• The Hoeffding bound is even worse than usual on this type of random variable.
  • The amount by which the Hoeffding bound is not sharp is worse when $p$ and $q$ are close to $0$ or $1$ than when they are close to $\frac12$. The bound depends on $p-q$ but not how extreme $p$ is.

I think you might address some of these by going back to the proof of Hoeffding's estimate, or the Bernstein inequalities, to get another estimate which fits this family of variables better.

For example, if $p=0.6$, $q=0.5$, or $p=0.9$, $q=0.8$, and you want to know when the probability is at most $10^{-6}$, the Hoeffding inequality tells you this is achieved with $n\ge 2764$.

For comparison, the actual minimal values of $n$ required are $1123$ and $569$, respectively, by brute force summation.

One version of the Berry-Esseen theorem is that the Gaussian approximation to a cumulative distribution function is off by at most

$$0.71 \frac {\rho}{\sigma^3 \sqrt n}$$ where $\rho/\sigma^3$ is an easily computed function of the distribution which is not far from 1 for the distributions of interest. This only drops as $n^{-1/2}$ which is unacceptably slow for the purpose of getting a sharp estimate on the tail. At $n=2764$, the error estimate from Berry-Esseen would be about $0.02$. While you get effective estimates for the rate of convergence, those estimates are not sharp near the tails, so the Berry-Esseen theorem gives you far worse estimates than the Hoeffding inequality.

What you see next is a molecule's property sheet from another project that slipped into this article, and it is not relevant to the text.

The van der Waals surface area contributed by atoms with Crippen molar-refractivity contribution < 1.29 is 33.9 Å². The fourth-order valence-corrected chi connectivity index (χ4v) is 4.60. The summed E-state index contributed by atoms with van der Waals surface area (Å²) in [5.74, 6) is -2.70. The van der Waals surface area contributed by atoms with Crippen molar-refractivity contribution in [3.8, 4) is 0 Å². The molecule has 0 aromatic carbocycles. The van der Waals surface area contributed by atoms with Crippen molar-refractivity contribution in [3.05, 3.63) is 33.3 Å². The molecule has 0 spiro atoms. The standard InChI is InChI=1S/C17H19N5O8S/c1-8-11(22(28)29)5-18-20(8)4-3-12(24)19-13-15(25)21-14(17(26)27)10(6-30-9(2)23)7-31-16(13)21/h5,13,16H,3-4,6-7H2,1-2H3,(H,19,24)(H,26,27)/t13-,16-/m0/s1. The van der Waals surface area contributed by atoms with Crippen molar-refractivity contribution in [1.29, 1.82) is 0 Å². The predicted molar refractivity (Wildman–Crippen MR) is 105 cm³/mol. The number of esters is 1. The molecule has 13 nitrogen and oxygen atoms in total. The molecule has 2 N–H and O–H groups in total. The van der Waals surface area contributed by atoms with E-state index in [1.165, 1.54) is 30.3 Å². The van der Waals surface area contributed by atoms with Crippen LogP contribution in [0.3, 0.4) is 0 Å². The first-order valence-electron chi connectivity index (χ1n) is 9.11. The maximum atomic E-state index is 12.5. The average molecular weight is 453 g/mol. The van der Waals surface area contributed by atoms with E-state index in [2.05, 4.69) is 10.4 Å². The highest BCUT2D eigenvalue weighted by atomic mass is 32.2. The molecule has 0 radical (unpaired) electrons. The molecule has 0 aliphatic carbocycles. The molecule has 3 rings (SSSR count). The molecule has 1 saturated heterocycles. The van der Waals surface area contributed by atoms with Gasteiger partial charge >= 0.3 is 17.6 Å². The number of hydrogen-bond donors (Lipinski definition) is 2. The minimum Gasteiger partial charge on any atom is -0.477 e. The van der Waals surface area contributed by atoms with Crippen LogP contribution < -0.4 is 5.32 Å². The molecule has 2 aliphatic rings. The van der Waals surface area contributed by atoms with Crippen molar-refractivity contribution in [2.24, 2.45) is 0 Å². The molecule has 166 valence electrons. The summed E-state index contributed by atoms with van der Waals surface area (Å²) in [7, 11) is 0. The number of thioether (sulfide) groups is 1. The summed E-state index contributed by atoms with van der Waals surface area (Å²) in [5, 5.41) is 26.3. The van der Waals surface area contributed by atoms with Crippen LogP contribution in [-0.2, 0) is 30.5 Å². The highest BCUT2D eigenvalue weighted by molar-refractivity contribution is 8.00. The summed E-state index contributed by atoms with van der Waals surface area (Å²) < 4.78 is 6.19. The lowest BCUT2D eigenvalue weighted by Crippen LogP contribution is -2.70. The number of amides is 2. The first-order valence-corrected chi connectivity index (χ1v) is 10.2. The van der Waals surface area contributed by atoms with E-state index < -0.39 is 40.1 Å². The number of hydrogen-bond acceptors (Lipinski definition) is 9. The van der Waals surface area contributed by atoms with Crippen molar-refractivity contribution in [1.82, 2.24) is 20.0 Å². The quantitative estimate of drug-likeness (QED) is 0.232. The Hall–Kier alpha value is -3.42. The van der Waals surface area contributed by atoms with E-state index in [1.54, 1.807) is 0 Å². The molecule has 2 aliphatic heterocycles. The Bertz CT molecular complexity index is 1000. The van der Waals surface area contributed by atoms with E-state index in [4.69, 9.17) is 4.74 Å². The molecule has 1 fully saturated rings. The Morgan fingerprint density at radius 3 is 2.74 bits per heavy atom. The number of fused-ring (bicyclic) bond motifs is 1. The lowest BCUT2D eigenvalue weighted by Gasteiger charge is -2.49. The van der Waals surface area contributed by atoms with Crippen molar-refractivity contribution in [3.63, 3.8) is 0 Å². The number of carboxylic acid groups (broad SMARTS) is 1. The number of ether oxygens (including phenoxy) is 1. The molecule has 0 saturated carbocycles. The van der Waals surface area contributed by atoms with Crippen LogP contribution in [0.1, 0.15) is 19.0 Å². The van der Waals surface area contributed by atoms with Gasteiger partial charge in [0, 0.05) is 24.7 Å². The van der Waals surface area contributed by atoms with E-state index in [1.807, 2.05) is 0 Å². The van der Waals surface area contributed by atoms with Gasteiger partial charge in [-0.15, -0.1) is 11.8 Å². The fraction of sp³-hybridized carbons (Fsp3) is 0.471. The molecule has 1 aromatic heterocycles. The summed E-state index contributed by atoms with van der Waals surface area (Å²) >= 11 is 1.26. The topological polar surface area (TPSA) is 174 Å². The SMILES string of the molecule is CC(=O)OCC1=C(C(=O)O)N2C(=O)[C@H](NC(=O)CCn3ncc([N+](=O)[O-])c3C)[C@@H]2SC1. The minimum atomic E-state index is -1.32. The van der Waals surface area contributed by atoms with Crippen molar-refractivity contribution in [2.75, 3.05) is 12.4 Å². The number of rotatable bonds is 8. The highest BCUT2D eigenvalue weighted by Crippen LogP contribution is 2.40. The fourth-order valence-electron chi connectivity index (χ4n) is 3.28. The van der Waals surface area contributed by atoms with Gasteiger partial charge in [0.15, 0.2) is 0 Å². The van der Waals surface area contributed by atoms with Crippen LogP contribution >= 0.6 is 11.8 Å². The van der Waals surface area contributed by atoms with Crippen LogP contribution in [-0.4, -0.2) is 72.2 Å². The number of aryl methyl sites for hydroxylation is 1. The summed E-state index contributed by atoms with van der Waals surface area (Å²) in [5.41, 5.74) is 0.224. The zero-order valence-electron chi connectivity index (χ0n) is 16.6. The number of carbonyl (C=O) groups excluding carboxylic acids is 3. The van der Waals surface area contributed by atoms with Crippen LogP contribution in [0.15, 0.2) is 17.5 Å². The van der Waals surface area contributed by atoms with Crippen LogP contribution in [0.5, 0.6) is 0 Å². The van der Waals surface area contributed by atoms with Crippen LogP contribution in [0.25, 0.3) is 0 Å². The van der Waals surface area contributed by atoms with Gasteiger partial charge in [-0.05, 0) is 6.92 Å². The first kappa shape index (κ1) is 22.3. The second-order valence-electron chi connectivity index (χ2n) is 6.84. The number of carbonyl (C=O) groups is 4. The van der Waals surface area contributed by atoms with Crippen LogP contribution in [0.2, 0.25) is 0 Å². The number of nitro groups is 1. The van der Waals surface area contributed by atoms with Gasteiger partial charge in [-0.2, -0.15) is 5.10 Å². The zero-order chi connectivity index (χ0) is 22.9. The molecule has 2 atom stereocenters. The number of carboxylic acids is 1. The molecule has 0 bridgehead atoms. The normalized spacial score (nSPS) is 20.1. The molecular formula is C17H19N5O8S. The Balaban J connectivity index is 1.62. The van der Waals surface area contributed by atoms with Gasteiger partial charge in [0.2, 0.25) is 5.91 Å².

Instead of trying to fix Hoeffding's bound, another alternative would be to express $Y-X$ as a sum of a (binomial) random number of $\pm1$s by looking at the nonzero terms of $\sum (B_q(i)-B_p(i))$. You don't need a great lower bound on the number of nonzero terms, and then you can use a sharper estimate on the tail of a binomial distribution.

The probability that $B_q(i)-B_p(i) \ne 0$ is $p(1-q) + q(1-p) = t$. For simplicity, let's assume for the moment that there are $nt$ nonzero terms and that this is odd. The conditional probability that $B_q(i)-B_p(i) = +1$ is $w=\frac{q(1-p)}{p(1-q)+q(1-p)}$.

The Chernoff bound on the probability that the sum is positive is $\exp(-2(w-\frac 12)^2tn)$.

$$ \exp(-2\bigg(\frac{q(1-p)}{p(1-q)+q(1-p)} - \frac 12\bigg)^2 \big(p(1-q) + q(1-p)\big) n)$$

is not rigorous, but we need to adjust $n$ by a factor of $1+o(1)$, and we can compute the adjustment with another Chernoff bound.

For $p=0.6, q=0.5$, we get $n \ge 1382$. For $p=0.9, q=0.8$, we get $n \ge 719$.

The Chernoff bound isn't particularly sharp. Comparison with a geometric series with ratio $\frac{w}{1-w}$ gives that the probability that there are more $+1$s than $-1$s is at most

$${nt \choose nt/2} w^{nt/2} (1-w)^{nt/2} \frac {1-w}{1-2w}$$

This gives us nonrigorous bounds of $nt \gt 564.4, n \ge 1129$ for $p=0.6,q=0.5$ and $nt\gt 145.97, n\ge 562$ for $p=0.9,q=0.8$. Again, these need to be adjusted by a factor of $1+o(1)$ to get a rigorous estimate (determine $n$ so that there are at least $565$ or $146$ nonzero terms with high probability, respectively), so it's not a contradiction that the actual first acceptable $n$ was $569$, greater than the estimate of $562$.

I haven't gone through all of the details, but this shows that the technique I described gets you much closer to the correct values of $n$ than the Hoeffding bound.

  • $\begingroup$ I forgot to add the following: Please clarify whether the third point is a source of problems with the Hoeffding bound in your case. $\endgroup$ Commented Feb 21, 2010 at 4:39